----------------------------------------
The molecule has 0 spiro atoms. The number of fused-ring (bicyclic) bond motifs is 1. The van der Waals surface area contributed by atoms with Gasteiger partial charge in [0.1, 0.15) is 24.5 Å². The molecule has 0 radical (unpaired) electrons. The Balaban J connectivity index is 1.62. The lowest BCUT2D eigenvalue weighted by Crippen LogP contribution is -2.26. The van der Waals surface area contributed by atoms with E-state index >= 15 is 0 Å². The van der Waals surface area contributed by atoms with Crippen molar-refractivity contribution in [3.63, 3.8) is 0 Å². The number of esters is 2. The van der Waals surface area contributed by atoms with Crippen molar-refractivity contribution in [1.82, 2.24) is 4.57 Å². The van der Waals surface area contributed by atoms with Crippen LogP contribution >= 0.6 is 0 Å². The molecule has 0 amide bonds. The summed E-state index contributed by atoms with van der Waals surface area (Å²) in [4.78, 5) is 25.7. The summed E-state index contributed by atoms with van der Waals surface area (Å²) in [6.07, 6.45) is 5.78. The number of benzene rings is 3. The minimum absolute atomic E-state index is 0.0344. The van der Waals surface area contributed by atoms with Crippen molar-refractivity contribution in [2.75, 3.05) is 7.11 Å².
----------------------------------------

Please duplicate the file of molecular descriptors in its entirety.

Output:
The molecule has 0 spiro atoms. The number of fused-ring (bicyclic) bond motifs is 1. The van der Waals surface area contributed by atoms with Gasteiger partial charge in [0.1, 0.15) is 24.5 Å². The molecule has 0 radical (unpaired) electrons. The Balaban J connectivity index is 1.62. The lowest BCUT2D eigenvalue weighted by Crippen LogP contribution is -2.26. The van der Waals surface area contributed by atoms with E-state index >= 15 is 0 Å². The van der Waals surface area contributed by atoms with Crippen molar-refractivity contribution in [3.63, 3.8) is 0 Å². The number of esters is 2. The van der Waals surface area contributed by atoms with Crippen molar-refractivity contribution in [1.82, 2.24) is 4.57 Å². The van der Waals surface area contributed by atoms with Crippen LogP contribution >= 0.6 is 0 Å². The molecule has 0 amide bonds. The summed E-state index contributed by atoms with van der Waals surface area (Å²) in [4.78, 5) is 25.7. The summed E-state index contributed by atoms with van der Waals surface area (Å²) in [6.07, 6.45) is 5.78. The number of benzene rings is 3. The minimum absolute atomic E-state index is 0.0344. The van der Waals surface area contributed by atoms with Crippen molar-refractivity contribution in [2.75, 3.05) is 7.11 Å².